Abstract: Inefficient drug sample inventory management in healthcare clinics results in over $2.2 billion worth of drug samples being wasted in the United States every year. Pharmaceutical sales representatives are largely responsible for the forecasting, ordering, and delivery of drug samples in healthcare clinics. Thus, drug samples are a form of vendor-managed inventory, which requires inventory information sharing in order to be effective. A quasi-experimental study was conducted in order to assess the impact of information sharing on drug sample inventory management efficiency in healthcare clinics. A proprietary dataset of anonymized inventory transactions detailing the inflow and outflow of 19,400 drug samples, as well as the access data of said inventory information by pharmaceutical sales representatives was obtained from CheckSamples, a leading drug sample inventory management platform. Data collection took place during the nine month period from November 2016 to July 2017, covering multiple US-based clinics located in rural and urban settings, which range in size from single practitioners to clinics with over ten practitioners. Results indicate that information sharing improves inventory management efficiency, measured by average days in inventory, inventory days of supply, and dispense-through rate, by about 65% on average. Based on these results, information sharing in the context of drug samples holds the potential to generate significant cost savings while improving administrative efficiency and regulatory compliance. These findings are particularly relevant given the rising cost of healthcare and the associated policy debates in the United States today.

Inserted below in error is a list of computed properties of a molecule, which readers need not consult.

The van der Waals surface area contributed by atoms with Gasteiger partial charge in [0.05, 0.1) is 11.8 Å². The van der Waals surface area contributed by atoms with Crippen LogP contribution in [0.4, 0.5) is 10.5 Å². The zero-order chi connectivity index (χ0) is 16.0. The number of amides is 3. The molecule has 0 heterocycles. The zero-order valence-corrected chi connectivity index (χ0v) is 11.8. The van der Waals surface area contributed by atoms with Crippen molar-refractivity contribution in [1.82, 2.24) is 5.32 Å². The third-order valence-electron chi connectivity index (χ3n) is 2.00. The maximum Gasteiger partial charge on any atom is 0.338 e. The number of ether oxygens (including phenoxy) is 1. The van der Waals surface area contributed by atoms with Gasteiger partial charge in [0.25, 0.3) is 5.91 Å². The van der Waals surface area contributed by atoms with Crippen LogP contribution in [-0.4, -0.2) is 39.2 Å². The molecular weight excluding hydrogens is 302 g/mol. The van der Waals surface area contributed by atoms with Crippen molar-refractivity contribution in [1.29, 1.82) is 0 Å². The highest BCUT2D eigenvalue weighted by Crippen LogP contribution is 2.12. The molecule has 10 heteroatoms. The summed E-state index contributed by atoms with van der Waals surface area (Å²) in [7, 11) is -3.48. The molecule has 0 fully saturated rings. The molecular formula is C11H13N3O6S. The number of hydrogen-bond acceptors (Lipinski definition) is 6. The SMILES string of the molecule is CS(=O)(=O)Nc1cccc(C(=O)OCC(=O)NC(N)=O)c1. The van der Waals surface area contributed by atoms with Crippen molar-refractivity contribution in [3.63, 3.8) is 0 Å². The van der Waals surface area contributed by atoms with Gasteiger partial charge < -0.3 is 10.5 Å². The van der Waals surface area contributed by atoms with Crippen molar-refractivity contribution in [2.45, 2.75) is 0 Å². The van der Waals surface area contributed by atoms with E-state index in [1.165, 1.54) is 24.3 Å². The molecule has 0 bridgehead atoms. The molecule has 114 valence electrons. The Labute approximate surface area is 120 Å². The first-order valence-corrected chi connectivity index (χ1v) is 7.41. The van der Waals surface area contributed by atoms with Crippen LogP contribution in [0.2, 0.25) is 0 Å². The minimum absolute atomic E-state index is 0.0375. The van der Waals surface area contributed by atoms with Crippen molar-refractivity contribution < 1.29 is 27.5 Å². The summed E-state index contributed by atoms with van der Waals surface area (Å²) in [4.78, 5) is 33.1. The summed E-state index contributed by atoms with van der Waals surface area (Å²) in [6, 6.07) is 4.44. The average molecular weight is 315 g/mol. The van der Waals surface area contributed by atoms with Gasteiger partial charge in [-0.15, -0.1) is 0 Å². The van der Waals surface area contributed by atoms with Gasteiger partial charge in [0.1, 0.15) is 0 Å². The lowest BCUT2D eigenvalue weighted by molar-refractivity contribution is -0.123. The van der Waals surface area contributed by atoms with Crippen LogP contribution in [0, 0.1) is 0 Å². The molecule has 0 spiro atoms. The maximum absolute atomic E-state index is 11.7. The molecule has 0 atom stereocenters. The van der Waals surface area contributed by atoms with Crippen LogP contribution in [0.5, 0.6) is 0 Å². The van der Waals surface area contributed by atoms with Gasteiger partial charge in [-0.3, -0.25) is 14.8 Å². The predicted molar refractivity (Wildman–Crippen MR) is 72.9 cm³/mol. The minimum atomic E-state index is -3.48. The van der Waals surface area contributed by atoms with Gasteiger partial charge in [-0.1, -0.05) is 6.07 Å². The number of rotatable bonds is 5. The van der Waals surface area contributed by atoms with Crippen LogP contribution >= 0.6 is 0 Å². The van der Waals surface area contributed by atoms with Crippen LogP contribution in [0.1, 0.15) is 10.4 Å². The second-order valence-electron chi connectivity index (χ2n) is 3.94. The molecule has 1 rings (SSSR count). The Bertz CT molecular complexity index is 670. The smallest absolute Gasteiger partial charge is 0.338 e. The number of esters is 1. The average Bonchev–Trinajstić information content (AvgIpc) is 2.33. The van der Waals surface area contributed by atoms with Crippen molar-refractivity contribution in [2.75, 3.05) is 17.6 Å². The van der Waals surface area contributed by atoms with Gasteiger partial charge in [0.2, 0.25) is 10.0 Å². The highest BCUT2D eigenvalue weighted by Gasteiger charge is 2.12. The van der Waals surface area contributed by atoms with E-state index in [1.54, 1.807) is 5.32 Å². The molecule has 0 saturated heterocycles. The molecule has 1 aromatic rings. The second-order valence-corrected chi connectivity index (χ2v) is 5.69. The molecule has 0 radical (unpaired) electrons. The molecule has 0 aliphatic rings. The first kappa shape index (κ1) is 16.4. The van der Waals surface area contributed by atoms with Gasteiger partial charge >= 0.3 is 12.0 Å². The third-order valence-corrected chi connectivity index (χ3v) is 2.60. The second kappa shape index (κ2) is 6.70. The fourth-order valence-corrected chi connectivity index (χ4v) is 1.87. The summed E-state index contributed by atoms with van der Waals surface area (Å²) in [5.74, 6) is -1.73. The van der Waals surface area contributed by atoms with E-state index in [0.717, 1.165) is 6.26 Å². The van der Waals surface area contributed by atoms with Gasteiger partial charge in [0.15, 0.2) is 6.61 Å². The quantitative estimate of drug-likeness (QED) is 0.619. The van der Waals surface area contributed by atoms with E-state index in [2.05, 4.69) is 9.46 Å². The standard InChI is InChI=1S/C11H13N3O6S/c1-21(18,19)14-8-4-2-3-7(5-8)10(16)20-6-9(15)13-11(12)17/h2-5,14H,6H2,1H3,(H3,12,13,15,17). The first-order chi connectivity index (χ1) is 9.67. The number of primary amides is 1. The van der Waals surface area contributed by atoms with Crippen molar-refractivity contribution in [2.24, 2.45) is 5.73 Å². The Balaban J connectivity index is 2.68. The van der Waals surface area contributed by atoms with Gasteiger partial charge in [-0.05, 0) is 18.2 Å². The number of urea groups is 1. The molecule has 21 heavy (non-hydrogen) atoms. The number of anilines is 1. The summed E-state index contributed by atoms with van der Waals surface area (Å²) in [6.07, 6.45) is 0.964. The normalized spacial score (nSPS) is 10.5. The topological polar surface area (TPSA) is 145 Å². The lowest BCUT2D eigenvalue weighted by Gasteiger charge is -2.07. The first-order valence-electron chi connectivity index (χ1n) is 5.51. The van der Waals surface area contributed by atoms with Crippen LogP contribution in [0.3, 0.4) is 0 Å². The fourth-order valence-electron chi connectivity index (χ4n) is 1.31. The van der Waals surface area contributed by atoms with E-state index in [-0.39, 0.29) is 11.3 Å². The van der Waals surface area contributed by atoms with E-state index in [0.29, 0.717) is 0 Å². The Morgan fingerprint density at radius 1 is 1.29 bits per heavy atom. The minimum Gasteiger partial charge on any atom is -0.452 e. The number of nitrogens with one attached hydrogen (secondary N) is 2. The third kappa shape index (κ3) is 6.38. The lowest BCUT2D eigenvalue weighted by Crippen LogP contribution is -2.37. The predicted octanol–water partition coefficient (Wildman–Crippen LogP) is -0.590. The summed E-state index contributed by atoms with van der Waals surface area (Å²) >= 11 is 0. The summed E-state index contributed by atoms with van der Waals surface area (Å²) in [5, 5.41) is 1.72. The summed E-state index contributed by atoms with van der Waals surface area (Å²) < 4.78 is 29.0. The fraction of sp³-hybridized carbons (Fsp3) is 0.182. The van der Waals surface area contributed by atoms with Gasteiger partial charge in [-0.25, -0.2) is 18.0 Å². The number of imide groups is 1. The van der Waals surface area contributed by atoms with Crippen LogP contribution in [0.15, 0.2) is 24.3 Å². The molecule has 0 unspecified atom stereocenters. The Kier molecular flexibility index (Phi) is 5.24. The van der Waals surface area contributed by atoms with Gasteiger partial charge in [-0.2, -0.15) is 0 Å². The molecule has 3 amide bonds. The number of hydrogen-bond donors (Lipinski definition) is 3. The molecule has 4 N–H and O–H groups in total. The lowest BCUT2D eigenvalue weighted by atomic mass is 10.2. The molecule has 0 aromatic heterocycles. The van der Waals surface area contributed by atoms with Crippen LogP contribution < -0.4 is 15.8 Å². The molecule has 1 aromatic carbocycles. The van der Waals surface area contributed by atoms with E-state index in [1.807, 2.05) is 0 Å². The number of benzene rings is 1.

Keywords: drug samples, Healthcare, information sharing, vendor-managed inventory
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Recommended Citation: Lang, G., Chahal, R. (2018). Information Sharing Increases Drug Sample Inventory Management Efficiency in Healthcare Clinics: Evidence from a Quasi-Experiment. Journal of Information Systems Applied Research, 11(1) pp 4-10. http://jisar.org/2018-11/ ISSN: 1946-1836. (A preliminary version appears in The Proceedings of CONISAR 2017)